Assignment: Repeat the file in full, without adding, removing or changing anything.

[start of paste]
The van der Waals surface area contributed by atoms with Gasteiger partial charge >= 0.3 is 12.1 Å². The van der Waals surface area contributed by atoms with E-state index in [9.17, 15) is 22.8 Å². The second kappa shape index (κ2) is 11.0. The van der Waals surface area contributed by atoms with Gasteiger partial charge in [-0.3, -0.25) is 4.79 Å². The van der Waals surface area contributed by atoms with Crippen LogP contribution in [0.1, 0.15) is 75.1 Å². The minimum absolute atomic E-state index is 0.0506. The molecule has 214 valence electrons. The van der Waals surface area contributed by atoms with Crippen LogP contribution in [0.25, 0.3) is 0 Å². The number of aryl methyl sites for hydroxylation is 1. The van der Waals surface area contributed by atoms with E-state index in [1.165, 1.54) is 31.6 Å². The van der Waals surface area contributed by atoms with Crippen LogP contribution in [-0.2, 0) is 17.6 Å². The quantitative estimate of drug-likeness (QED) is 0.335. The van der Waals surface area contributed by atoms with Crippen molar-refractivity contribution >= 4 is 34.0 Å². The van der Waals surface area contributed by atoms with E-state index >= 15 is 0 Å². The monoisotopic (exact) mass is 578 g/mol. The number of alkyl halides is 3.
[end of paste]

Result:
The van der Waals surface area contributed by atoms with Gasteiger partial charge >= 0.3 is 12.1 Å². The van der Waals surface area contributed by atoms with E-state index in [9.17, 15) is 22.8 Å². The second kappa shape index (κ2) is 11.0. The van der Waals surface area contributed by atoms with Gasteiger partial charge in [-0.3, -0.25) is 4.79 Å². The van der Waals surface area contributed by atoms with Crippen LogP contribution in [0.1, 0.15) is 75.1 Å². The minimum absolute atomic E-state index is 0.0506. The molecule has 214 valence electrons. The van der Waals surface area contributed by atoms with Crippen LogP contribution in [0.25, 0.3) is 0 Å². The number of aryl methyl sites for hydroxylation is 1. The van der Waals surface area contributed by atoms with E-state index in [1.165, 1.54) is 31.6 Å². The van der Waals surface area contributed by atoms with Crippen LogP contribution in [-0.2, 0) is 17.6 Å². The quantitative estimate of drug-likeness (QED) is 0.335. The van der Waals surface area contributed by atoms with Crippen molar-refractivity contribution >= 4 is 34.0 Å². The van der Waals surface area contributed by atoms with E-state index >= 15 is 0 Å². The monoisotopic (exact) mass is 578 g/mol. The number of alkyl halides is 3.